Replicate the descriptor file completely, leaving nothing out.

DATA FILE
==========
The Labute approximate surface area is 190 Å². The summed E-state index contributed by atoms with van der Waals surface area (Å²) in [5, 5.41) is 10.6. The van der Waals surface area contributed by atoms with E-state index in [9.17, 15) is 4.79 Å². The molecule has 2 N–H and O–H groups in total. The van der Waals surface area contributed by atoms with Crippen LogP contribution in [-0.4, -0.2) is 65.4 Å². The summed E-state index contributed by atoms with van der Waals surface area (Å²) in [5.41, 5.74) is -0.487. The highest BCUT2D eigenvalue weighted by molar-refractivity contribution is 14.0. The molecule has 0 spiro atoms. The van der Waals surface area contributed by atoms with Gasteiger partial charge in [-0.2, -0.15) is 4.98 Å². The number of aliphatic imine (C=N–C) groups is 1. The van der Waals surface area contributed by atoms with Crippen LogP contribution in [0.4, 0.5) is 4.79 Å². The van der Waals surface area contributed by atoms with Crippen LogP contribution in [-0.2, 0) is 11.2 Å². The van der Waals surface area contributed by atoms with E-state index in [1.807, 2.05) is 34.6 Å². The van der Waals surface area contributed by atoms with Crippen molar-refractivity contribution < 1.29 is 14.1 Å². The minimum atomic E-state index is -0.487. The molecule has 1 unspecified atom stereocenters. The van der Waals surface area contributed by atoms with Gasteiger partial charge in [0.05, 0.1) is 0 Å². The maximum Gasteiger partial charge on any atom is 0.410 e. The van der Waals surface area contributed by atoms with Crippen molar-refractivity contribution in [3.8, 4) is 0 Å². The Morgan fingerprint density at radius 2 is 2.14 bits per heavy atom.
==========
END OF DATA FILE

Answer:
The Labute approximate surface area is 190 Å². The summed E-state index contributed by atoms with van der Waals surface area (Å²) in [5, 5.41) is 10.6. The van der Waals surface area contributed by atoms with E-state index in [9.17, 15) is 4.79 Å². The molecule has 2 N–H and O–H groups in total. The van der Waals surface area contributed by atoms with Crippen LogP contribution in [-0.4, -0.2) is 65.4 Å². The summed E-state index contributed by atoms with van der Waals surface area (Å²) in [5.41, 5.74) is -0.487. The highest BCUT2D eigenvalue weighted by molar-refractivity contribution is 14.0. The molecule has 0 spiro atoms. The van der Waals surface area contributed by atoms with Gasteiger partial charge in [-0.2, -0.15) is 4.98 Å². The number of aliphatic imine (C=N–C) groups is 1. The van der Waals surface area contributed by atoms with Crippen LogP contribution in [0.4, 0.5) is 4.79 Å². The van der Waals surface area contributed by atoms with Crippen LogP contribution in [-0.2, 0) is 11.2 Å². The van der Waals surface area contributed by atoms with E-state index in [1.807, 2.05) is 34.6 Å². The van der Waals surface area contributed by atoms with Crippen molar-refractivity contribution < 1.29 is 14.1 Å². The minimum atomic E-state index is -0.487. The molecule has 1 unspecified atom stereocenters. The van der Waals surface area contributed by atoms with Gasteiger partial charge in [0.05, 0.1) is 0 Å². The maximum Gasteiger partial charge on any atom is 0.410 e. The van der Waals surface area contributed by atoms with Crippen molar-refractivity contribution in [3.8, 4) is 0 Å². The Morgan fingerprint density at radius 2 is 2.14 bits per heavy atom.